• When both vectors are orthogonal, \(\mathbf{u} \perp \mathbf{v}\), then \(\mathbf{u}^\mathsf{T} \mathbf{v} = 0\).

Therefore, in any of the three cases, we have that

\[ \mathbf{u}^\mathsf{T} \mathbf{v} \geq - \left\| \mathbf{u} \right\| \tag{6.8} \]

This means that the least we can get is \(- \left\| \mathbf{u} \right\|\), which occurs when \(\mathbf{v}\) is in the opposite direction of \(\mathbf{u}\).

Hence, recalling that \(\mathbf{u} := \nabla E(\mathbf{b}^{(s)})\), we can plug this result into our error computation to obtain:

\[\begin{align*} \Delta E_{\mathbf{b}} & := E\big( \mathbf{b}^{(s + 1)} \big) - E\big( \mathbf{b}^{(s)} \big) \\ & = E \big( \mathbf{b}^{(s)} + \alpha \mathbf{v} \big) - E\big( \mathbf{b}^{(s)} \big) \\ & = \alpha \hspace{1mm} \nabla E \big( \mathbf{b}^{(s)} \big)^{\mathsf{T}} \mathbf{v} + O(\alpha^2) \\ & \geq - \alpha \left\| \nabla E\big( \mathbf{b}^{(s)} \big) \right\| \tag{6.9} \end{align*}\]

Thus, to make \(\Delta E_{\mathbf{b}}\) as negative as possible, we should take \(\mathbf{v}\) parallel to the opposite direction of the gradient.

The Moral: We want the following:

\[ \mathbf{v} = - \frac{\nabla E(\mathbf{b}^{(s)}) }{\left\| \nabla E(\mathbf{b}^{(s)}) \right\| } \tag{6.10} \]

which means we want to move in the direction opposite to that of the gradient. Keep in mind that we divided by the norm because we previously defined \(\mathbf{v}\) to be a unit vector.

This also reveals the meaning behind the name gradient descent; we are descending in the direction opposite to the gradient of the error function.

6.4 Gradient Descent and our Model

Before we present the full algorithm for gradient descent in the context of regression, let us investigate the actual gradient further. The starting point is the formula for \(E(\mathbf{b})\)

\[\begin{align*} E(\mathbf{b}) & = \frac{1}{n} \left( \mathbf{y} - \mathbf{X} \mathbf{b} \right)^{\mathsf{T}} \left( \mathbf{y} - \mathbf{X} \mathbf{b} \right) \\ \\ & = \frac{1}{n} \left( \mathbf{b}^\mathsf{T} \mathbf{X}^\mathsf{T} \mathbf{X} \mathbf{b} - 2 \mathbf{b}^\mathsf{T} \mathbf{X}^\mathsf{T} \mathbf{y} + \mathbf{y}^\mathsf{T} \mathbf{y} \right) \\ \tag{6.11} \end{align*}\]

We can find a closed form for its gradient \(\nabla E(\mathbf{b})\):

\[\begin{align*} \nabla E(\mathbf{b}) & = \frac{1}{n} \left( 2 \mathbf{X}^\mathsf{T} \mathbf{X} \mathbf{b} - 2 \mathbf{X}^\mathsf{T} \mathbf{y} \right) \tag{6.12} \end{align*}\]

The above formula involves the columns point of view. However, we can also find a formula from the row’s perspective (i.e. in pointwise notation):

\[\begin{align*} E(\mathbf{b}) & = \frac{1}{n} \sum_{i = 1}^{n} \left( y_i - \mathbf{b}^\mathsf{T} \mathbf{x_i} \right)^2 = \frac{1}{n} \sum_{i=1}^{n} \left( y_i - \hat{y}_i \right)^2 \\ & = \frac{1}{n} \sum_{i=1}^{n} \left( y_i - b_0 x_{i0} - b_1 x_{i1} - \dots - b_{j} x_{ij} - \dots - b_{p} x_{ip} \right)^2 \\ \tag{6.13} \end{align*}\]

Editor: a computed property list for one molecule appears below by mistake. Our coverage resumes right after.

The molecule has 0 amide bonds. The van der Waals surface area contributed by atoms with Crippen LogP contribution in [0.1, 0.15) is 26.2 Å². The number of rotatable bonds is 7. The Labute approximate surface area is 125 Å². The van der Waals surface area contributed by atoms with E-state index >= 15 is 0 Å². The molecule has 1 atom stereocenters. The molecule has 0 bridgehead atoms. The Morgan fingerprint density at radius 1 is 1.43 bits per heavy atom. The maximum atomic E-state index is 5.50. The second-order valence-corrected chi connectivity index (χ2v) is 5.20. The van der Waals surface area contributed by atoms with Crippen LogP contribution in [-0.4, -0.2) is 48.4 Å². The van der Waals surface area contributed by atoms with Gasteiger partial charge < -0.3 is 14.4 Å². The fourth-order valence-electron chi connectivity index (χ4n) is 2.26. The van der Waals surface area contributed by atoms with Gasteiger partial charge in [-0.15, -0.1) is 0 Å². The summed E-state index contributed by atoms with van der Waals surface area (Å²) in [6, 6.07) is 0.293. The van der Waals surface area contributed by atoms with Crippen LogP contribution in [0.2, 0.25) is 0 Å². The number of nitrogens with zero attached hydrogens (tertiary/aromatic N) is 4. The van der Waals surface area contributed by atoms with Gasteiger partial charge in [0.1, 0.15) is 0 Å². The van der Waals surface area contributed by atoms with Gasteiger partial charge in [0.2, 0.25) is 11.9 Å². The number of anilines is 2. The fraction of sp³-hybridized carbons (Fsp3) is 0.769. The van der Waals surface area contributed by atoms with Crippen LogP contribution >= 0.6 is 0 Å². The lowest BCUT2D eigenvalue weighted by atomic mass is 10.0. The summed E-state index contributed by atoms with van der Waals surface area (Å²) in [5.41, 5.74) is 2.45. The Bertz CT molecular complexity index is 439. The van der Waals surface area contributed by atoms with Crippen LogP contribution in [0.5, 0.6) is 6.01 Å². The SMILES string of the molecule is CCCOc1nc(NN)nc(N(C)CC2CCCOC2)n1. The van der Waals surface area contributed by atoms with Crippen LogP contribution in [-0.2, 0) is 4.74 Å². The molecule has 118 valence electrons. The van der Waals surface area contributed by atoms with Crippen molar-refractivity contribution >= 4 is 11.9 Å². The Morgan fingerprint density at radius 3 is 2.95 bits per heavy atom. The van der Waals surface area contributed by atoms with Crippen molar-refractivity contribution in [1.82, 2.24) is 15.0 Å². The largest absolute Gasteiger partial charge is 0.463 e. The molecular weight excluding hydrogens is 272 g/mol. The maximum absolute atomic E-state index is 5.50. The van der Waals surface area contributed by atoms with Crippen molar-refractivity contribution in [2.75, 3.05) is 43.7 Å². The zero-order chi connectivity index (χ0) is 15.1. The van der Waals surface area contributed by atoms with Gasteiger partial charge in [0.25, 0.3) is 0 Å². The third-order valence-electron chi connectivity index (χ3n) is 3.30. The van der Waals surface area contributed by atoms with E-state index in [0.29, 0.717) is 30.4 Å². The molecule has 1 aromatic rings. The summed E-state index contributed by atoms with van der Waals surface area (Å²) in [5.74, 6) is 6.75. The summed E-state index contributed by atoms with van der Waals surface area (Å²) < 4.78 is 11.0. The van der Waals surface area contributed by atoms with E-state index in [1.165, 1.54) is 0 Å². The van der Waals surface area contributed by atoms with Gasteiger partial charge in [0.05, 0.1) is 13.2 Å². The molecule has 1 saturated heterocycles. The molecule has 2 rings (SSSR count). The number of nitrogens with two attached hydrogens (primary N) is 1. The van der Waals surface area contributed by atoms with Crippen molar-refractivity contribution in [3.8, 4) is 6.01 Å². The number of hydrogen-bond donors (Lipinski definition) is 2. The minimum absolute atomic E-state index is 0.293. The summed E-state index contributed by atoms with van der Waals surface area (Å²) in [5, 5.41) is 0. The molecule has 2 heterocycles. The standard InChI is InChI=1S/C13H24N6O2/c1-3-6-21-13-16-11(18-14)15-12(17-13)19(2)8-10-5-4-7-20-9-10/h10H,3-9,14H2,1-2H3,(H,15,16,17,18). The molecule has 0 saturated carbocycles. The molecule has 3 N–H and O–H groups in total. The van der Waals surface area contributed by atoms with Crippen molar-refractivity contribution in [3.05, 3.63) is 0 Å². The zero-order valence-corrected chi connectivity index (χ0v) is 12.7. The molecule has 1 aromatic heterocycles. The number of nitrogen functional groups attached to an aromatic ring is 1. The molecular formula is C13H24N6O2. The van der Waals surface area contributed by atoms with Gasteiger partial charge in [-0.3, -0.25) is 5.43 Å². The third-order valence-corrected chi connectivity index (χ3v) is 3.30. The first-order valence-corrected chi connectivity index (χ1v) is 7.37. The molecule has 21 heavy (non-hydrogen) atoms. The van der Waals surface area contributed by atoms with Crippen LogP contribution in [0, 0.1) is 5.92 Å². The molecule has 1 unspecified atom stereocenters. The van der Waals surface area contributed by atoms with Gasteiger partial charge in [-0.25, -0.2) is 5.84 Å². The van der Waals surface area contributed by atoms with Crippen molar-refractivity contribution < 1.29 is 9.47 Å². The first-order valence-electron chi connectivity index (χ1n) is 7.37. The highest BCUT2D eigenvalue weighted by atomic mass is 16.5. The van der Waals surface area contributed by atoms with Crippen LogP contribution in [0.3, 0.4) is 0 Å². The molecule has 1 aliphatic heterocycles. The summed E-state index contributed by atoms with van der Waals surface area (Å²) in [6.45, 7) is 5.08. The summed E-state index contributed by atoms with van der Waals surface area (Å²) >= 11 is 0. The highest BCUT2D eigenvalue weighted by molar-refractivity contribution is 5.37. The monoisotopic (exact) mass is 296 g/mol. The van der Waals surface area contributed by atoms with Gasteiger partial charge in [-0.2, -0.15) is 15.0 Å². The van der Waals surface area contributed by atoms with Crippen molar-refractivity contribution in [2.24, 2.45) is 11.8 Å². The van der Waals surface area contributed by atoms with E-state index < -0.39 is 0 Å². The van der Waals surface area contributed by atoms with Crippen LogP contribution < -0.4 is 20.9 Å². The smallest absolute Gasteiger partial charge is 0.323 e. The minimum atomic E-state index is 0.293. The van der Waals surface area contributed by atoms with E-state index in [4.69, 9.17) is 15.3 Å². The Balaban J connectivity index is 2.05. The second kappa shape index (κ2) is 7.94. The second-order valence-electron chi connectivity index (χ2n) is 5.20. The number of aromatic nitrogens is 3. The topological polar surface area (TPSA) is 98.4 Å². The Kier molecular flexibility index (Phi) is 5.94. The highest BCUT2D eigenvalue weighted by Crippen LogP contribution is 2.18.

The partial derivative with respect to \(b_j\) is:

\[\begin{align*} \frac{\partial E(\mathbf{b})}{\partial b_j} & = - \frac{2}{n} \sum_{i=1}^{n} \left( y_i - b_0 x_{i0} - \dots - b_{j} x_{ij} - \dots - b_{p} x_{ip} \right) x_{ij} \\ & = - \frac{2}{n} \sum_{i=1}^{n} \left( y_i - \mathbf{b}^{\mathsf{T}} \mathbf{x_i} \right) x_{ij} \tag{6.14} \end{align*}\]

This will be a better formula to use in our iterative algorithm, described below.

Algorithm

Initialize a vector \(\mathbf{b}^{(0)} = \left( b_{0}^{(0)}, b_{1}^{(0)}, \dots, b_{p}^{(0)} \right)\)

Repeat the following over \(s\) (starting with \(s = 0\)), until convergence:

\[ b_{j}^{(s+1)}:= b_{j}^{(s)} + \alpha \cdot \frac{2}{n} \sum_{i=1}^{n} \left( y_i - \left[\mathbf{b}^{(s)}\right]^{\mathsf{T}} \mathbf{x_i} \right) x_{ij} \tag{6.15} \]

for all \(j = 0, \dots, p\) simultaneously.

In more compact notation,

\[ b_{j}^{(s+1)} = b_{j}^{(s)} + \alpha \cdot \frac{\partial }{\partial b_j} E(\mathbf{b}^{(s)}) \tag{6.16} \]

Store these elements in the vector \(\mathbf{b}^{(s+1)} = \left( b_{0}^{(s+1)} , b_{1}^{(s+1)} , \dots, b_{p}^{(s+1)} \right)\)

When there is little change between \(\mathbf{b}^{(k + 1)}\) and \(\mathbf{b}^{(k)}\) (for some integer \(k\)), the algorithm will have converged and \(\mathbf{b}^{*} = \mathbf{b}^{(k+1)}\).

Note that in the algorithm, we have dropped the condition that \(\mathbf{v}\) is a unit vector. Indeed, if you look on the Wikipedia page for Gradient Descent the algorithm listed there also omits the unit-length condition.